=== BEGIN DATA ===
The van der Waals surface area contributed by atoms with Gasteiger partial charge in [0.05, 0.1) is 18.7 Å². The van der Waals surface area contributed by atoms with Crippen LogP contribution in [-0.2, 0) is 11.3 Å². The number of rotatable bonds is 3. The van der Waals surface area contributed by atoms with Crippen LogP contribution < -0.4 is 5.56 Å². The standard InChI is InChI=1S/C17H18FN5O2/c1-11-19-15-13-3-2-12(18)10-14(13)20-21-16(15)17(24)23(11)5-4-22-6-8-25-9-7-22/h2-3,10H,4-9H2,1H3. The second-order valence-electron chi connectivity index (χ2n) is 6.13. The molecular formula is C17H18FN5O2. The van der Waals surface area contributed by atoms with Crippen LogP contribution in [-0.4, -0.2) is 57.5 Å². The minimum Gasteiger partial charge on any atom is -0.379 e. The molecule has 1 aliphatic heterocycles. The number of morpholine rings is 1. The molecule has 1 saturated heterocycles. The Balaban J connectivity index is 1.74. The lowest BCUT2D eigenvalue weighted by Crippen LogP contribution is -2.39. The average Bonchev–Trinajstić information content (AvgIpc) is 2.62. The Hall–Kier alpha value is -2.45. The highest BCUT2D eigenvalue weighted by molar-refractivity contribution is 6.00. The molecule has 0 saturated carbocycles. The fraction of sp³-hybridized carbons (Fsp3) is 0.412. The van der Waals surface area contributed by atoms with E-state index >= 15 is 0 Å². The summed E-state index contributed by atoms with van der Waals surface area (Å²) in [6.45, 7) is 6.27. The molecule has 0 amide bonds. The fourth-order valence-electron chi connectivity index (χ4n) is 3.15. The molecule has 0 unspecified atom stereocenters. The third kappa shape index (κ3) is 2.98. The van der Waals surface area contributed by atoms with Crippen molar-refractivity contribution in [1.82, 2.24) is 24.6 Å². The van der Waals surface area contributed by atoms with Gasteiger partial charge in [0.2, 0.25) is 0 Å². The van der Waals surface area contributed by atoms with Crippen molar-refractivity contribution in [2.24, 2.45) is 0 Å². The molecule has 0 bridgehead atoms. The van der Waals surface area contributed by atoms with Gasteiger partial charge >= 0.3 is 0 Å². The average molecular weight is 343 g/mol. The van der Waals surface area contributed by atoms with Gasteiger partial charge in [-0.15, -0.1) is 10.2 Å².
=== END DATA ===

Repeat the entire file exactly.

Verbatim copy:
The van der Waals surface area contributed by atoms with Gasteiger partial charge in [0.05, 0.1) is 18.7 Å². The van der Waals surface area contributed by atoms with Crippen LogP contribution in [-0.2, 0) is 11.3 Å². The number of rotatable bonds is 3. The van der Waals surface area contributed by atoms with Crippen LogP contribution < -0.4 is 5.56 Å². The standard InChI is InChI=1S/C17H18FN5O2/c1-11-19-15-13-3-2-12(18)10-14(13)20-21-16(15)17(24)23(11)5-4-22-6-8-25-9-7-22/h2-3,10H,4-9H2,1H3. The second-order valence-electron chi connectivity index (χ2n) is 6.13. The molecular formula is C17H18FN5O2. The van der Waals surface area contributed by atoms with Crippen LogP contribution in [-0.4, -0.2) is 57.5 Å². The minimum Gasteiger partial charge on any atom is -0.379 e. The molecule has 1 aliphatic heterocycles. The number of morpholine rings is 1. The molecule has 1 saturated heterocycles. The Balaban J connectivity index is 1.74. The lowest BCUT2D eigenvalue weighted by Crippen LogP contribution is -2.39. The average Bonchev–Trinajstić information content (AvgIpc) is 2.62. The Hall–Kier alpha value is -2.45. The highest BCUT2D eigenvalue weighted by molar-refractivity contribution is 6.00. The molecule has 0 saturated carbocycles. The fraction of sp³-hybridized carbons (Fsp3) is 0.412. The van der Waals surface area contributed by atoms with E-state index >= 15 is 0 Å². The summed E-state index contributed by atoms with van der Waals surface area (Å²) in [6.45, 7) is 6.27. The molecule has 0 amide bonds. The fourth-order valence-electron chi connectivity index (χ4n) is 3.15. The molecule has 0 unspecified atom stereocenters. The third kappa shape index (κ3) is 2.98. The van der Waals surface area contributed by atoms with Crippen molar-refractivity contribution in [1.82, 2.24) is 24.6 Å². The van der Waals surface area contributed by atoms with Gasteiger partial charge in [0.2, 0.25) is 0 Å². The van der Waals surface area contributed by atoms with Crippen molar-refractivity contribution in [2.24, 2.45) is 0 Å². The molecule has 0 bridgehead atoms. The van der Waals surface area contributed by atoms with Gasteiger partial charge >= 0.3 is 0 Å². The average molecular weight is 343 g/mol. The van der Waals surface area contributed by atoms with Gasteiger partial charge in [-0.15, -0.1) is 10.2 Å².